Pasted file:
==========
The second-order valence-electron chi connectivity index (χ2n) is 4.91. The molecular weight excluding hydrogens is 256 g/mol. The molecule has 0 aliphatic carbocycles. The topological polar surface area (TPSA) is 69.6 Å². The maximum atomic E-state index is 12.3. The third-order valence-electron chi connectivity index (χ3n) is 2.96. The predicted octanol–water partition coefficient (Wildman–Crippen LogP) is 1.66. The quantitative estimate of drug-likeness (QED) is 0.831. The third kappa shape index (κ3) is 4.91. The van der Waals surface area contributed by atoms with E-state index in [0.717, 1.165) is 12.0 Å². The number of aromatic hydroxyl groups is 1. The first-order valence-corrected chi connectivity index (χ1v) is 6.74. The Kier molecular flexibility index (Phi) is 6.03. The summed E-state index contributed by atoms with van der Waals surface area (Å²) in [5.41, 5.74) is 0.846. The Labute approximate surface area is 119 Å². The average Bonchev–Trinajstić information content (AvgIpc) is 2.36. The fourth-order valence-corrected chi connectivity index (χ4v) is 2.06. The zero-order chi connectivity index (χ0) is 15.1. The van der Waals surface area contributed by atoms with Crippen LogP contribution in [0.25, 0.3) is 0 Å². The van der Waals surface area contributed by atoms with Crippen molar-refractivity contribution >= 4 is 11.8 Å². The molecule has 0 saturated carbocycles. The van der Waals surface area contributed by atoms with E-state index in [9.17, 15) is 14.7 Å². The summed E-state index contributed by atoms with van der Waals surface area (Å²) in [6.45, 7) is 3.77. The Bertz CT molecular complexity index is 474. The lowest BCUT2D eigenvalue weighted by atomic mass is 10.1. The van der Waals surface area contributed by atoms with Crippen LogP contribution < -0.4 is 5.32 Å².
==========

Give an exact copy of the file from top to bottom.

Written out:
The second-order valence-electron chi connectivity index (χ2n) is 4.91. The molecular weight excluding hydrogens is 256 g/mol. The molecule has 0 aliphatic carbocycles. The topological polar surface area (TPSA) is 69.6 Å². The maximum atomic E-state index is 12.3. The third-order valence-electron chi connectivity index (χ3n) is 2.96. The predicted octanol–water partition coefficient (Wildman–Crippen LogP) is 1.66. The quantitative estimate of drug-likeness (QED) is 0.831. The third kappa shape index (κ3) is 4.91. The van der Waals surface area contributed by atoms with E-state index in [0.717, 1.165) is 12.0 Å². The number of aromatic hydroxyl groups is 1. The first-order valence-corrected chi connectivity index (χ1v) is 6.74. The Kier molecular flexibility index (Phi) is 6.03. The summed E-state index contributed by atoms with van der Waals surface area (Å²) in [5.41, 5.74) is 0.846. The Labute approximate surface area is 119 Å². The average Bonchev–Trinajstić information content (AvgIpc) is 2.36. The fourth-order valence-corrected chi connectivity index (χ4v) is 2.06. The zero-order chi connectivity index (χ0) is 15.1. The van der Waals surface area contributed by atoms with Crippen LogP contribution in [0.25, 0.3) is 0 Å². The van der Waals surface area contributed by atoms with Crippen molar-refractivity contribution >= 4 is 11.8 Å². The molecule has 0 saturated carbocycles. The van der Waals surface area contributed by atoms with E-state index in [9.17, 15) is 14.7 Å². The summed E-state index contributed by atoms with van der Waals surface area (Å²) in [6.45, 7) is 3.77. The Bertz CT molecular complexity index is 474. The lowest BCUT2D eigenvalue weighted by atomic mass is 10.1. The van der Waals surface area contributed by atoms with Crippen LogP contribution < -0.4 is 5.32 Å².